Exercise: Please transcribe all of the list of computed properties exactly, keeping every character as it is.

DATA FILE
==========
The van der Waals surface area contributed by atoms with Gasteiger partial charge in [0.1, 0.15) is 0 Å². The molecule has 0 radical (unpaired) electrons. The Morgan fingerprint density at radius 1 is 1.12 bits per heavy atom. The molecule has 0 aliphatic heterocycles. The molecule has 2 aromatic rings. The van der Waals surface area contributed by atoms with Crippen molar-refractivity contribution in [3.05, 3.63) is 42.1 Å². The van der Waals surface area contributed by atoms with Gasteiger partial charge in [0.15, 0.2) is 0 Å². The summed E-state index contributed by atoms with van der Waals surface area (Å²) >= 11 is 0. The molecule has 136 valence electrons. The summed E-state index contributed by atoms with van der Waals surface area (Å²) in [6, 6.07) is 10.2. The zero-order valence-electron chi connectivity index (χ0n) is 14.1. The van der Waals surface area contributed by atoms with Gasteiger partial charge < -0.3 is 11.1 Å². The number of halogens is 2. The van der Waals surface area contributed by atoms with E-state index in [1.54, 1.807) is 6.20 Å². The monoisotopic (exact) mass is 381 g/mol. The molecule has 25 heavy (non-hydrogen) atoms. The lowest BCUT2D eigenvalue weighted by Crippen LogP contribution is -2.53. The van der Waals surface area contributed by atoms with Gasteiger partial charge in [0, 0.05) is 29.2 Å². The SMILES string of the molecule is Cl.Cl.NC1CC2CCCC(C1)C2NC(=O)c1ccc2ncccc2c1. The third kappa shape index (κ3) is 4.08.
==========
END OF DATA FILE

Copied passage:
The van der Waals surface area contributed by atoms with Gasteiger partial charge in [0.1, 0.15) is 0 Å². The molecule has 0 radical (unpaired) electrons. The Morgan fingerprint density at radius 1 is 1.12 bits per heavy atom. The molecule has 0 aliphatic heterocycles. The molecule has 2 aromatic rings. The van der Waals surface area contributed by atoms with Crippen molar-refractivity contribution in [3.05, 3.63) is 42.1 Å². The van der Waals surface area contributed by atoms with Gasteiger partial charge in [0.15, 0.2) is 0 Å². The summed E-state index contributed by atoms with van der Waals surface area (Å²) >= 11 is 0. The molecule has 136 valence electrons. The summed E-state index contributed by atoms with van der Waals surface area (Å²) in [6, 6.07) is 10.2. The zero-order valence-electron chi connectivity index (χ0n) is 14.1. The van der Waals surface area contributed by atoms with Gasteiger partial charge < -0.3 is 11.1 Å². The number of halogens is 2. The van der Waals surface area contributed by atoms with E-state index in [1.54, 1.807) is 6.20 Å². The monoisotopic (exact) mass is 381 g/mol. The molecule has 25 heavy (non-hydrogen) atoms. The lowest BCUT2D eigenvalue weighted by Crippen LogP contribution is -2.53. The van der Waals surface area contributed by atoms with Gasteiger partial charge in [0, 0.05) is 29.2 Å². The SMILES string of the molecule is Cl.Cl.NC1CC2CCCC(C1)C2NC(=O)c1ccc2ncccc2c1. The third kappa shape index (κ3) is 4.08.